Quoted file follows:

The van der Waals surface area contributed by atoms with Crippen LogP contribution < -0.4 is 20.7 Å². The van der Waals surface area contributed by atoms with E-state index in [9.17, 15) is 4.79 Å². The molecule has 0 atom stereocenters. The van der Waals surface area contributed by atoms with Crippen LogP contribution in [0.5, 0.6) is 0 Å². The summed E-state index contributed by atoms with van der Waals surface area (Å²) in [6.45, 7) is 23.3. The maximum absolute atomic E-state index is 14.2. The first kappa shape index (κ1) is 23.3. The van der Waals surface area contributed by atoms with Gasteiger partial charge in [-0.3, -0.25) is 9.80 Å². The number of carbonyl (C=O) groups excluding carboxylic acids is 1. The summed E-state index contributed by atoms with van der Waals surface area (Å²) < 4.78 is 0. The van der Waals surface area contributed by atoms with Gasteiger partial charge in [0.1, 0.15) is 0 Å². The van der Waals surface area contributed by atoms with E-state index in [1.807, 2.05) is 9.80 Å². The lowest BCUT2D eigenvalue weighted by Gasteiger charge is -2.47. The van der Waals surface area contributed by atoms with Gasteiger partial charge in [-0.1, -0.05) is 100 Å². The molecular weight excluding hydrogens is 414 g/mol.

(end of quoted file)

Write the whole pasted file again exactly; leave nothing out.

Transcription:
The van der Waals surface area contributed by atoms with Crippen LogP contribution < -0.4 is 20.7 Å². The van der Waals surface area contributed by atoms with E-state index in [9.17, 15) is 4.79 Å². The molecule has 0 atom stereocenters. The van der Waals surface area contributed by atoms with Crippen LogP contribution in [0.5, 0.6) is 0 Å². The summed E-state index contributed by atoms with van der Waals surface area (Å²) in [6.45, 7) is 23.3. The maximum absolute atomic E-state index is 14.2. The first kappa shape index (κ1) is 23.3. The van der Waals surface area contributed by atoms with Gasteiger partial charge in [-0.3, -0.25) is 9.80 Å². The number of carbonyl (C=O) groups excluding carboxylic acids is 1. The summed E-state index contributed by atoms with van der Waals surface area (Å²) < 4.78 is 0. The van der Waals surface area contributed by atoms with Gasteiger partial charge in [0.1, 0.15) is 0 Å². The van der Waals surface area contributed by atoms with E-state index in [1.807, 2.05) is 9.80 Å². The lowest BCUT2D eigenvalue weighted by Gasteiger charge is -2.47. The van der Waals surface area contributed by atoms with Gasteiger partial charge in [-0.1, -0.05) is 100 Å². The molecular weight excluding hydrogens is 414 g/mol.